Poetry Centre

Weekly Poem for 18 February 2008

  • The Potter’s Field

    or A Wanderer’s Song

    Since I am a stranger, since I am a guest,
    Bury me in the Potter’s Field, that which is called
    The field of blood. Here is calculated
    The utility of a kiss on a bearded
    Cheek, by night, beneath the olives,
    In the smoky light of torch and legend.
    He who lies there will lie forever
    Between the hanged and the crucified
    And moulder in frightful balance.
    Bury me in the Potter’s Field,
    Because it was bought, in the words of the book,
    To bury strangers in. Wayfarers, rovers
    Lay claim to it: those who seek
    Peace in movement, security in rootlessness,
    Are otherwise suspicious, and usually keep
    Their silence, if not always about the same;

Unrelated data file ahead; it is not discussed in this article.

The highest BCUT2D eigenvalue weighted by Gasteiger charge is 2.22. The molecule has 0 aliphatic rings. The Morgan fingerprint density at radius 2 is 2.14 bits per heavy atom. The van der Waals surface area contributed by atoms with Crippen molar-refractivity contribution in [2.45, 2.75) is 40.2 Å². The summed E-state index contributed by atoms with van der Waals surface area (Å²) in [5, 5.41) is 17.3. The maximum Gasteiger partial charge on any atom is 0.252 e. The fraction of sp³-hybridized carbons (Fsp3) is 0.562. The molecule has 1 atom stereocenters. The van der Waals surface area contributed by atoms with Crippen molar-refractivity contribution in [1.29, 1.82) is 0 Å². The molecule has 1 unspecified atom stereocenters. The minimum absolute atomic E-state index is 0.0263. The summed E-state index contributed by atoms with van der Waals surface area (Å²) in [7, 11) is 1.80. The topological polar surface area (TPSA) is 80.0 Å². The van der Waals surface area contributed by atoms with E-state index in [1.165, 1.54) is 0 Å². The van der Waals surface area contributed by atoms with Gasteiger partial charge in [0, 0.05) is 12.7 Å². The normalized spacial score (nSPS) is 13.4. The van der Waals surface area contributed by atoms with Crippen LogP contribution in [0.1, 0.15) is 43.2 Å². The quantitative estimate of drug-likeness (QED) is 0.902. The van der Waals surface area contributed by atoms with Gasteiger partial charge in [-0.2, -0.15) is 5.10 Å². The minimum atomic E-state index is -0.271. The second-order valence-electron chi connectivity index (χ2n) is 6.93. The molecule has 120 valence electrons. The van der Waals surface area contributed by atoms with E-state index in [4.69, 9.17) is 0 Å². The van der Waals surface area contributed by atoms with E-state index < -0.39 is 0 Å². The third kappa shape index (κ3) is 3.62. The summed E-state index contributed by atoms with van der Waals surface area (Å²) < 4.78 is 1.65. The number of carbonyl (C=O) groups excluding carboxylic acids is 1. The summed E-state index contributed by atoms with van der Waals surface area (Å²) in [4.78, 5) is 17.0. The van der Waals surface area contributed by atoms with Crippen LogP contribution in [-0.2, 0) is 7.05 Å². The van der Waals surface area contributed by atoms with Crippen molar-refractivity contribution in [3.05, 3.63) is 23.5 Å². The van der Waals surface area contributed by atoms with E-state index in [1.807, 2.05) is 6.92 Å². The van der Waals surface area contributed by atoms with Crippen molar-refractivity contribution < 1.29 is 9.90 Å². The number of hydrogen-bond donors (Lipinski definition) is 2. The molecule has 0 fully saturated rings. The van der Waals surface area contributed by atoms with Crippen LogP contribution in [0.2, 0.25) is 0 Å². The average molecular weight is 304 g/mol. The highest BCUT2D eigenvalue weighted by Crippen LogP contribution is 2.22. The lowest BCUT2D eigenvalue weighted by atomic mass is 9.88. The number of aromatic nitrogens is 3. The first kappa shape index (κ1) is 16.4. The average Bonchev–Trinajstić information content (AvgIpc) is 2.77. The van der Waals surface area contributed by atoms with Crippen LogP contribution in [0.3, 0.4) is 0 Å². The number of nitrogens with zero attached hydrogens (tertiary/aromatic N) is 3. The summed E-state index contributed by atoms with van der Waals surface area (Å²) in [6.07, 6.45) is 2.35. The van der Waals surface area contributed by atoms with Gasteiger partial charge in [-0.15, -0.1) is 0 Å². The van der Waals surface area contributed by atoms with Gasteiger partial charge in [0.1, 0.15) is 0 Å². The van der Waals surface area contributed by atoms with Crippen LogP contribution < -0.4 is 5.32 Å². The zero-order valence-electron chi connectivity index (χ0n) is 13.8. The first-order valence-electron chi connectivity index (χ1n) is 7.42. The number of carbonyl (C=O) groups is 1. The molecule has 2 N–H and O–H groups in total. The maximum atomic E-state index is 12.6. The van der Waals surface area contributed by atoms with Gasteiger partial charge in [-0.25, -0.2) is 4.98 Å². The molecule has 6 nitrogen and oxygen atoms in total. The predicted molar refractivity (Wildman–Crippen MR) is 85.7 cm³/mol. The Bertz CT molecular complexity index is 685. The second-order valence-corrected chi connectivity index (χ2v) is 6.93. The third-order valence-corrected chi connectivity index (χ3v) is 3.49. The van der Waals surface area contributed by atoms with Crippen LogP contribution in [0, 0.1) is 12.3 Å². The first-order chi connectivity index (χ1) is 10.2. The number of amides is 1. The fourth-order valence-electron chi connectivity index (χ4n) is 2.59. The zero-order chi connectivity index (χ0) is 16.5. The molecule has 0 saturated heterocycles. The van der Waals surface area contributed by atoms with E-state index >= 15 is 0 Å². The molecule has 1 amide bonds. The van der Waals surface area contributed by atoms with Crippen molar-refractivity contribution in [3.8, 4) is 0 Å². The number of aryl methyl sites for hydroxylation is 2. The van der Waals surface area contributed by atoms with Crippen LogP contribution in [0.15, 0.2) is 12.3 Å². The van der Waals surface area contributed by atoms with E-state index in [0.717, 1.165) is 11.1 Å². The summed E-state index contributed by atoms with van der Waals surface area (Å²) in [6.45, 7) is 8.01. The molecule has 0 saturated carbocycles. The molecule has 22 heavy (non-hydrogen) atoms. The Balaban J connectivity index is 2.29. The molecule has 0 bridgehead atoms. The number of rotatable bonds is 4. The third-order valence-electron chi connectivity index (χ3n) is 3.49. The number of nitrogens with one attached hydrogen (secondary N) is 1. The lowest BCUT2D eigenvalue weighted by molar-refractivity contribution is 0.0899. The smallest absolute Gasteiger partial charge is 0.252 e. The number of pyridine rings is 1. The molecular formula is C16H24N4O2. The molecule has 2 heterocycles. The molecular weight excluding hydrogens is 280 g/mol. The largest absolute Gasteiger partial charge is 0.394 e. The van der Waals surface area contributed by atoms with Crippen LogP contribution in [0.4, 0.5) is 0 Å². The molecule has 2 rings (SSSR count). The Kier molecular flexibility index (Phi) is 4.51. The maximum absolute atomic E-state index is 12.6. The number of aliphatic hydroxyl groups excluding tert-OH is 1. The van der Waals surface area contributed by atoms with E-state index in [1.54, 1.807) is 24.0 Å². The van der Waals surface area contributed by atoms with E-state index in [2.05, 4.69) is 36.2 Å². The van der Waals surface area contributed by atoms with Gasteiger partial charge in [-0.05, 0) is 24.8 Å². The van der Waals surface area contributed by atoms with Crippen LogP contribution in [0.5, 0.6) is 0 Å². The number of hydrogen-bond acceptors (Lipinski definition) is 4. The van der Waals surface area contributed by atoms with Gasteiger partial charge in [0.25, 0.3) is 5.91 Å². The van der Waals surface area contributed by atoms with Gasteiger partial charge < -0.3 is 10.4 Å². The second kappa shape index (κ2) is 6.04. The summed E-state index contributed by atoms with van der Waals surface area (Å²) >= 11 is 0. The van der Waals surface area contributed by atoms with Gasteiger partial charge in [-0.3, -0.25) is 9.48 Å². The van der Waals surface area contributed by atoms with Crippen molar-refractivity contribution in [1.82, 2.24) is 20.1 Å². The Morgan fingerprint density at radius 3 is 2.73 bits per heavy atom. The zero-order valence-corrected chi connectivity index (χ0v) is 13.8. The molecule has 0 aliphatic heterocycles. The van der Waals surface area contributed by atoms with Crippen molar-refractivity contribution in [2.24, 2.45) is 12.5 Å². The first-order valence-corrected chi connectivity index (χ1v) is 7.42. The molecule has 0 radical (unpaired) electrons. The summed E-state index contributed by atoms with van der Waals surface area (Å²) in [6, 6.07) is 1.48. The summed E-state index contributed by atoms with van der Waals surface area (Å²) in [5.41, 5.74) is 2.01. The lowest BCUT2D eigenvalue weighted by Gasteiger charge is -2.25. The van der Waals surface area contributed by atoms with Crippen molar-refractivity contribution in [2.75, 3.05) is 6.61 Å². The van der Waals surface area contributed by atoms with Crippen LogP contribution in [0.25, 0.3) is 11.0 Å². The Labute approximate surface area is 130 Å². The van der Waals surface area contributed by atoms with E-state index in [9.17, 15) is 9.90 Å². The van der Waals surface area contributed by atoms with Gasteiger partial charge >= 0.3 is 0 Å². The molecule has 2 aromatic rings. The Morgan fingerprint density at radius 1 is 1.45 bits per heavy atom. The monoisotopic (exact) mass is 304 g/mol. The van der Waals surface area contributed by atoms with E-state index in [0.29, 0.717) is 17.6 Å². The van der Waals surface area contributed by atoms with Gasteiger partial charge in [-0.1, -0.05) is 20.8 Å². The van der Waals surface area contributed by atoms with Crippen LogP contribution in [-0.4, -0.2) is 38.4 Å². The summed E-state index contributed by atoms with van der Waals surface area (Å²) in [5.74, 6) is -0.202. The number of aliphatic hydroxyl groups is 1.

Their shadows are dusty from the road
    And a little denser than most—
    So bury me with my shadow:
    The weeds will grow blacker in the Potter’s Field.

    by Ivan V. Lalic, translated by Francis R. Jones  

    from The Passionate Measure
    Anvil, 1989
    Copyright © Ivan V Lalic 1989
    Translation copyright © Francis R Jones 1989

    Translated poetry is sometimes regarded as a second-hand or inferior form of poetry, but in the hands of an imaginative translator as close to the poet and the poetry as is Francis Jones, one feels that the poems might well have been written originally in English. And Lalic himself, a Serbian with idiomatic English who translated a lot of English poetry into Serbian, thought that Jones's translations were a perfect mirror of his poems.

    This poem is from what is possibly Lalic's finest collection, published in Jones's translation in 1989. It needs no comment and is a good example of Lalic's marvellous work. He was born in 1931 and died in 1996. Anvil hopes to publish his Collected Poems in English in 2008.

    Anvil Press Poetry was founded in 1968 and publishes English-language poetry and poetry in translation, both classic and modern.